Defiant Teens: 5 Tips to Start an Open Conversation

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04 Apr Defiant Teens: 5 Tips to Start an Open Conversation

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Parents are always curious about the life of their teenager. But if your teen doesn’t open up easily on their own, your attempts to get them to talk to you can start to feel like prying. Nobody wants to be that nosy parent, but you do need to be able to talk about important things with your teen. Here are a few ways to warm them up to talking about the tough stuff.

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By Melissa Roach

  • Start With Small Talk

    By Melissa Roach

    Take advantage of time when your family is together — family dinners, car rides — to get a conversation going, about anything! Just getting your teen talking is a great place to start, even if it’s about what’s on the radio.

  • Don’t Ask Too Many Questions

    By Melissa Roach

    If you have a long list of questions to ask your teen, it can feel less like a conversation and more like an interrogation. Even easy questions like “What did you do with your friends today?” and “Do you like your math class?” can seem imposing if they come in quick succession. Answers don’t always need a follow-up. You can just listen and wait to see if they’ll share more.

  • Keep Calm

    By Melissa Roach

    If you need to address a bigger issue that your teen may not want to talk about, begin speaking in a [soft, but confident tone](http://www.focusonthefamily.com/parenting/teens/tips-for-parenting-teens/how-to-talk-to-a-reluctant-teen). Set boundaries so that it’s clear you want to have a mature and respectful discussion with them.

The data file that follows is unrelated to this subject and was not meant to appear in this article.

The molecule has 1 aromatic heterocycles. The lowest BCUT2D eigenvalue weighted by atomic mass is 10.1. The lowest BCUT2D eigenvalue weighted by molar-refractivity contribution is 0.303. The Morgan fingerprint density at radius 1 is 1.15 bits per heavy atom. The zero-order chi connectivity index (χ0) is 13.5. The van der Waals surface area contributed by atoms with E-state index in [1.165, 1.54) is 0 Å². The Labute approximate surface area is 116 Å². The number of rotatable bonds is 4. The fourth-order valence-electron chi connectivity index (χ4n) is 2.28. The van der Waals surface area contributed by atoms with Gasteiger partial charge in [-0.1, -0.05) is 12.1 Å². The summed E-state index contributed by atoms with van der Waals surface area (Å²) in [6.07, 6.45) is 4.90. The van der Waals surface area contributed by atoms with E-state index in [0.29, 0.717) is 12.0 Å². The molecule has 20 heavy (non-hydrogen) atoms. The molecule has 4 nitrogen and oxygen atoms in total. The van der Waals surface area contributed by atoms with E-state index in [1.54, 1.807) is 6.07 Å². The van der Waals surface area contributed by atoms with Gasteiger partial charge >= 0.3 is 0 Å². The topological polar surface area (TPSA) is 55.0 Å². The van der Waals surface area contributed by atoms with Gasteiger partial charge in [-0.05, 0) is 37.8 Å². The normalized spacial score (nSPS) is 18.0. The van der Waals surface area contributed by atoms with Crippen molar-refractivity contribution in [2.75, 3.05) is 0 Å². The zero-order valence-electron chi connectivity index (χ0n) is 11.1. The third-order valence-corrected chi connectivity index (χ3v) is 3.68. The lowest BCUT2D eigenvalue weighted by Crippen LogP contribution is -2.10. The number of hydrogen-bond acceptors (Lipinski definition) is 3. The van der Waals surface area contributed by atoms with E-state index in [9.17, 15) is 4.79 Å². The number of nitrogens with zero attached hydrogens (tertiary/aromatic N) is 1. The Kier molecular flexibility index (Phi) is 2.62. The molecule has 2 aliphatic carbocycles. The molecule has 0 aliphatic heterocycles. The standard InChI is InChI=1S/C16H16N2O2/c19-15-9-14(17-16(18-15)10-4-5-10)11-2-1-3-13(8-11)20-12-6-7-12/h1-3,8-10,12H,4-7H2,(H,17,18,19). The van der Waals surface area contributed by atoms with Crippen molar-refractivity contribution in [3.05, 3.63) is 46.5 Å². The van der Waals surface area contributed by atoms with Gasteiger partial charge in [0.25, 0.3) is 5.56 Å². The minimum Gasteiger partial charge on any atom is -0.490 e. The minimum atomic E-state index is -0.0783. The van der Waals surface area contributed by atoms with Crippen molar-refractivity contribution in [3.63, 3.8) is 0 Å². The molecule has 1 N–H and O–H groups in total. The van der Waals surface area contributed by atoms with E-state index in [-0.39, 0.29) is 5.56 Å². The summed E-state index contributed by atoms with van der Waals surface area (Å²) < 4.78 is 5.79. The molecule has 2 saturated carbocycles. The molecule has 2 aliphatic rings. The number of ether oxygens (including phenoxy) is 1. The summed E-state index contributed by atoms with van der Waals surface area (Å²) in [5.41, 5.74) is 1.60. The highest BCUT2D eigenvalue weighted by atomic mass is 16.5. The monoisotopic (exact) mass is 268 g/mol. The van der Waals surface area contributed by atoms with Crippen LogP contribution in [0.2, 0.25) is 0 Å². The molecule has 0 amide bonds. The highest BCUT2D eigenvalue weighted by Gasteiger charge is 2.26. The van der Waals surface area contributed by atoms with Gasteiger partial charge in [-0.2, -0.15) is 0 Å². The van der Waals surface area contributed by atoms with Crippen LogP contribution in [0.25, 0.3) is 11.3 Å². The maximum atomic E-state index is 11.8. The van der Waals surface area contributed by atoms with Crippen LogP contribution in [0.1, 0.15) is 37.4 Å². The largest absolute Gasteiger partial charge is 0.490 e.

• Pay Attention to Body Language

    By Melissa Roach

    Assume a relaxed and open position. Uncross your arms and legs. Maintain eye contact with your teen. If you look relaxed, they're more likely to feel at ease.

  • Be Direct

    By Melissa Roach

    You don’t need a guilt trip to reinforce your point. Making your teen feel bad will only give them negative associations with the issue, and could make them even more reluctant to talk to you. Be straightforward about what you need from your teen and explain why you need it. Answer any questions they have. If they understand the rationale behind the request, they’re more likely to respect it and you.

It’s difficult to have these conversations, but knowing that you can discuss things with each other openly and respectfully will make your family bond even stronger.

Feature image: Patryk Sobczak

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